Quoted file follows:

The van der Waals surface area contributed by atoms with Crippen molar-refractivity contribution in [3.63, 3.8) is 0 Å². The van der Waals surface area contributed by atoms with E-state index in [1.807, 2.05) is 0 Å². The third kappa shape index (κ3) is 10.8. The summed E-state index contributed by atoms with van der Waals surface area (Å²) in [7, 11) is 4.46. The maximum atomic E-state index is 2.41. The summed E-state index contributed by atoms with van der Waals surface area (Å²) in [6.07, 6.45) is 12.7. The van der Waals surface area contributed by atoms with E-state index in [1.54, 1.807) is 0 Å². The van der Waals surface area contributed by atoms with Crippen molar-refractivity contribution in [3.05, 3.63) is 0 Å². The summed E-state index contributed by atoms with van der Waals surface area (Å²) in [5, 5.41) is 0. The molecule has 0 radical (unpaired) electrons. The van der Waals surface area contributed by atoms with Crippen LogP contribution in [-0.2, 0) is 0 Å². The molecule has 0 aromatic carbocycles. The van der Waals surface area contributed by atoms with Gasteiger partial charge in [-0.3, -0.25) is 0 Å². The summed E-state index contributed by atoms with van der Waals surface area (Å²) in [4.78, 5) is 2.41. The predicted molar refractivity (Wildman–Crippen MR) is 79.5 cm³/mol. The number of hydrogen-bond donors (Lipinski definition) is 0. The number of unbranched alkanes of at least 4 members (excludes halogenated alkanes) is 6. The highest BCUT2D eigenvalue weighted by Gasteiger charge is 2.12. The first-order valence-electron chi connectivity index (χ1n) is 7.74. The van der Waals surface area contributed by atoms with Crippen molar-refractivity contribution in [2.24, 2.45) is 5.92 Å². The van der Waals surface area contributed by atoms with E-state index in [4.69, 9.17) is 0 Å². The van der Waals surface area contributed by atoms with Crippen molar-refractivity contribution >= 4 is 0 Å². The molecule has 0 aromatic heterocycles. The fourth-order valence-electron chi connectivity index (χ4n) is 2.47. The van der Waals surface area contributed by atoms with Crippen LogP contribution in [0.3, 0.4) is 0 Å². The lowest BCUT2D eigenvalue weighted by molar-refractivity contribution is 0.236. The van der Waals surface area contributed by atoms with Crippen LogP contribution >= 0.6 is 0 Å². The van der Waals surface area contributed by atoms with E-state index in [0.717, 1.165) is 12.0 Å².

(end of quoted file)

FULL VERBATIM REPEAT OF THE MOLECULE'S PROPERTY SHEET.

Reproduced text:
The van der Waals surface area contributed by atoms with Crippen molar-refractivity contribution in [3.63, 3.8) is 0 Å². The van der Waals surface area contributed by atoms with E-state index in [1.807, 2.05) is 0 Å². The third kappa shape index (κ3) is 10.8. The summed E-state index contributed by atoms with van der Waals surface area (Å²) in [7, 11) is 4.46. The maximum atomic E-state index is 2.41. The summed E-state index contributed by atoms with van der Waals surface area (Å²) in [6.07, 6.45) is 12.7. The van der Waals surface area contributed by atoms with E-state index in [1.54, 1.807) is 0 Å². The van der Waals surface area contributed by atoms with Crippen molar-refractivity contribution in [3.05, 3.63) is 0 Å². The summed E-state index contributed by atoms with van der Waals surface area (Å²) in [5, 5.41) is 0. The molecule has 0 radical (unpaired) electrons. The van der Waals surface area contributed by atoms with Crippen LogP contribution in [-0.2, 0) is 0 Å². The molecule has 0 aromatic carbocycles. The van der Waals surface area contributed by atoms with Gasteiger partial charge in [-0.3, -0.25) is 0 Å². The summed E-state index contributed by atoms with van der Waals surface area (Å²) in [4.78, 5) is 2.41. The predicted molar refractivity (Wildman–Crippen MR) is 79.5 cm³/mol. The number of hydrogen-bond donors (Lipinski definition) is 0. The number of unbranched alkanes of at least 4 members (excludes halogenated alkanes) is 6. The highest BCUT2D eigenvalue weighted by Gasteiger charge is 2.12. The first-order valence-electron chi connectivity index (χ1n) is 7.74. The van der Waals surface area contributed by atoms with Crippen molar-refractivity contribution in [2.24, 2.45) is 5.92 Å². The van der Waals surface area contributed by atoms with E-state index in [4.69, 9.17) is 0 Å². The van der Waals surface area contributed by atoms with Crippen molar-refractivity contribution >= 4 is 0 Å². The molecule has 0 aromatic heterocycles. The fourth-order valence-electron chi connectivity index (χ4n) is 2.47. The van der Waals surface area contributed by atoms with Crippen LogP contribution in [0.3, 0.4) is 0 Å². The lowest BCUT2D eigenvalue weighted by molar-refractivity contribution is 0.236. The van der Waals surface area contributed by atoms with Crippen LogP contribution >= 0.6 is 0 Å². The van der Waals surface area contributed by atoms with E-state index in [0.717, 1.165) is 12.0 Å².